Never ending cicle

Yumna Patel

Mondoweiss  /  November 29, 2022

Today Palestinians woke up to the news of three martyrs. Three more people had been taken away from their families, loved ones, and homeland with the pull of a trigger.

As I sat this morning in my local coffee shop, hammering away at my keyboard, fielding phone calls and messages as my colleagues and I tried to gather all the details from the night before, I overheard an exchange between friends.

“F*ck this life. Two young guys, like flowers, killed in an instant,” one said, as he watched videos of the grieving parents of Jawad and Thafer Rimawi, two brothers, who were killed during a raid overnight on Tuesday.

Another responded, “It’s not normal. Every day, more people are being killed. You never know, maybe I’ll walk outside right now and get shot, and that will be the end for me.”

It’s conversations like these that, no matter how often they happen (these days they seem to be happening every day), I can never get used to.

Despite all the conflict, violence, and injustice that exists all over the world, I believe this feeling, the one described by my friends, is a feeling that is truly unique to Palestine. The feeling that at any moment, your life, or the life of your friends, your family, your neighbor, or even your co-worker can be taken in an instant.

Almost everyone I know, or everyone I have met over the years reporting and living in Palestine has experienced, to some degree, what it is like to lose someone to the Israeli occupation. It’s become difficult to count how many times I’ve been told “you never know when it will happen to you.”

In a place where people are forced to normalize all the forms of violence inflicted upon them – violent raids, bombs, checkpoints, walls, prisons, borders separating families, the slow theft of their land – the reality becomes one of constant and imminent danger.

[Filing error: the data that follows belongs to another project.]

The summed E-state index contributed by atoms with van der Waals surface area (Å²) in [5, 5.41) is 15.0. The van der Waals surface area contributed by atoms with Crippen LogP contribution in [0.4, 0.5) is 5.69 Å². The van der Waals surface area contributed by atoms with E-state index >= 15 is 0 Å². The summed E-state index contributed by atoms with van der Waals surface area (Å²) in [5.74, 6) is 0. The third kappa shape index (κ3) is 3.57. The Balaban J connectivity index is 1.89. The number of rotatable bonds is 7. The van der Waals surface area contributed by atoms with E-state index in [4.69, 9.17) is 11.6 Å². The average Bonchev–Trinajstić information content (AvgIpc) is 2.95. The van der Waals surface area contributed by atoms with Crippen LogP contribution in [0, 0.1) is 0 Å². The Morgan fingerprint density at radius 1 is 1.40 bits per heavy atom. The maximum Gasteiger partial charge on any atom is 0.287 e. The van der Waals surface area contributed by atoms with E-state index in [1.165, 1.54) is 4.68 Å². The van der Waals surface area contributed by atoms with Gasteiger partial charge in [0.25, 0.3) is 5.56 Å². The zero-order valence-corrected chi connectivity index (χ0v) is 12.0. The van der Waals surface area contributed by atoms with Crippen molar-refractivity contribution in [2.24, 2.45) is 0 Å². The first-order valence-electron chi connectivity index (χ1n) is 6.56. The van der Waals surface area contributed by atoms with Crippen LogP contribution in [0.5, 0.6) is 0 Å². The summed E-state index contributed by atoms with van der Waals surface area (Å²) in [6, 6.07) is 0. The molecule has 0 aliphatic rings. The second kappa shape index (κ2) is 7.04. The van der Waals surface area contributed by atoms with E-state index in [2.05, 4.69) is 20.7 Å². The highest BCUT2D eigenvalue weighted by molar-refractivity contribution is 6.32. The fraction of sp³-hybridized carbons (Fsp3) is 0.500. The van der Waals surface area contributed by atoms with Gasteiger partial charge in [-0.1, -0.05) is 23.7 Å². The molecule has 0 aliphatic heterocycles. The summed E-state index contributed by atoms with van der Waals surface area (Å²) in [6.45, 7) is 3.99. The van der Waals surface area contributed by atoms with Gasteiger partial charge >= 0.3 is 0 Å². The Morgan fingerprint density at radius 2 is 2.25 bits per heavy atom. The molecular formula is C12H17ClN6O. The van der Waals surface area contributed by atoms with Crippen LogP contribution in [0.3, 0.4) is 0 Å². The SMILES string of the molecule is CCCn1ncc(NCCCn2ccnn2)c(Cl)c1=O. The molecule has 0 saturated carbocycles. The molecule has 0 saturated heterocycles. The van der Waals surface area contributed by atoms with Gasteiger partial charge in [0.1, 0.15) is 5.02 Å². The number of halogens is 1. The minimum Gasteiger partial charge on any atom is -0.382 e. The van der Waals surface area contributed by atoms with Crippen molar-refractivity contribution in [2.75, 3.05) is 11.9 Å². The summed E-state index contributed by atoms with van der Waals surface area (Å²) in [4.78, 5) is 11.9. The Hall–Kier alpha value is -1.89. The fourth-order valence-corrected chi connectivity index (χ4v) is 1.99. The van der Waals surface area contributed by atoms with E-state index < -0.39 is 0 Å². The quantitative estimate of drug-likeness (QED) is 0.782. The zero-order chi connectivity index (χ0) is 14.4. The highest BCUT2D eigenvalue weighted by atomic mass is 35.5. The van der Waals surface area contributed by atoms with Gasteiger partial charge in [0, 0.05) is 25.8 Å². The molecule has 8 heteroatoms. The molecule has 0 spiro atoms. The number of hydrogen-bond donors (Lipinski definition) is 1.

No matter where you are, or what you are doing – maybe you’re driving home in the middle of the night, maybe you’re sleeping at home, or maybe you’re resisting against the armed forces raiding your hometown – the reality is that even in the most mundane, or unexpected moments, the occupation can creep up on you, taking your life away from you, and all of your loved ones.

As I continued to reflect on the Palestinians who were killed today – brothers, fathers, sons, friends, classmates – and the quickness in which their lives, their past, and their futures were taken away from them, my colleague sent a video of the young Thafer Rimawi, 19, giving his high school graduation speech last year.

Still wearing his graduation robes, he delivered an impassioned speech to his fellow graduates, who looked on bright eyed, and excited for the future. Under the video, posted by the school, a caption read: “you did great, Thafer, we wish you and your classmates success and excellence.”

Just a year and a half later, Thafer was killed, and his future along with him.

He and his brother Jawad will be added to more lists, more numbers, of Palestinians killed by the Israeli occupation. A list that has grown too painfully long this year alone, and will inevitably continue to grow, even in the last few weeks of this year.

It is a maddening reality to report on these heinous crimes every day, forcing real people, who had real lives, real families, and real hopes and dreams, into boxes and statistics, in an attempt to make it digestible for audiences and readers, to try and help them understand the true scale of the oppression forced on the Palestinian people.

But no matter how many painful, heart wrenching quotes we write down from family and friends, nothing can ever truly capture the pain of what it is like to lose a loved one in such an unjust way. To lose them and know that chances are you will never get justice, and your pleas for help will fall on deaf ears. To lose these precious lives, and know that tomorrow you will wake up to it all over again.

Yumna Patel – Palestine News Director, Mondoweiss